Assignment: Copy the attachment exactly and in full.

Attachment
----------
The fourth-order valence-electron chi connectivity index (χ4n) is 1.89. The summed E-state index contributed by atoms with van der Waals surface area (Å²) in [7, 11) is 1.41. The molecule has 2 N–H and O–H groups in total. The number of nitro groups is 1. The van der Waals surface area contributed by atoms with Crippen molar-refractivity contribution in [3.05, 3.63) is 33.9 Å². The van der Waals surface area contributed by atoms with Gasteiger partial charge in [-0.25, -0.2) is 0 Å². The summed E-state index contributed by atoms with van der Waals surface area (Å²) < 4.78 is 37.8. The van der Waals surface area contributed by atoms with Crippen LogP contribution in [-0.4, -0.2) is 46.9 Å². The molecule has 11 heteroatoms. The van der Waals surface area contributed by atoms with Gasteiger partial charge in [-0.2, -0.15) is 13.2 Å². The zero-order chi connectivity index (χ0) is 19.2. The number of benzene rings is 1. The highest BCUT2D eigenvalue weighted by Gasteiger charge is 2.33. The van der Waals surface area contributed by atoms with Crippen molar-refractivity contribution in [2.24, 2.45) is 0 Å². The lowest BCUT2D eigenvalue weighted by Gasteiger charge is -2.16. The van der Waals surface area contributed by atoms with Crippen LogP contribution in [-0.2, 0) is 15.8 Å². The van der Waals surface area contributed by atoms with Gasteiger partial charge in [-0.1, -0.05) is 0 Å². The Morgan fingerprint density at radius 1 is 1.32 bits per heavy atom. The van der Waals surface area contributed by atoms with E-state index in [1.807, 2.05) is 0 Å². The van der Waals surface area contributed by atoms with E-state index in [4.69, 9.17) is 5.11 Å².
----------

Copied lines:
The fourth-order valence-electron chi connectivity index (χ4n) is 1.89. The summed E-state index contributed by atoms with van der Waals surface area (Å²) in [7, 11) is 1.41. The molecule has 2 N–H and O–H groups in total. The number of nitro groups is 1. The van der Waals surface area contributed by atoms with Crippen molar-refractivity contribution in [3.05, 3.63) is 33.9 Å². The van der Waals surface area contributed by atoms with Gasteiger partial charge in [-0.25, -0.2) is 0 Å². The summed E-state index contributed by atoms with van der Waals surface area (Å²) < 4.78 is 37.8. The van der Waals surface area contributed by atoms with Crippen LogP contribution in [-0.4, -0.2) is 46.9 Å². The molecule has 11 heteroatoms. The van der Waals surface area contributed by atoms with Gasteiger partial charge in [-0.2, -0.15) is 13.2 Å². The zero-order chi connectivity index (χ0) is 19.2. The number of benzene rings is 1. The highest BCUT2D eigenvalue weighted by Gasteiger charge is 2.33. The van der Waals surface area contributed by atoms with Crippen molar-refractivity contribution in [2.24, 2.45) is 0 Å². The lowest BCUT2D eigenvalue weighted by Gasteiger charge is -2.16. The van der Waals surface area contributed by atoms with Crippen LogP contribution in [-0.2, 0) is 15.8 Å². The van der Waals surface area contributed by atoms with Gasteiger partial charge in [-0.1, -0.05) is 0 Å². The Morgan fingerprint density at radius 1 is 1.32 bits per heavy atom. The van der Waals surface area contributed by atoms with E-state index in [1.807, 2.05) is 0 Å². The van der Waals surface area contributed by atoms with E-state index in [4.69, 9.17) is 5.11 Å².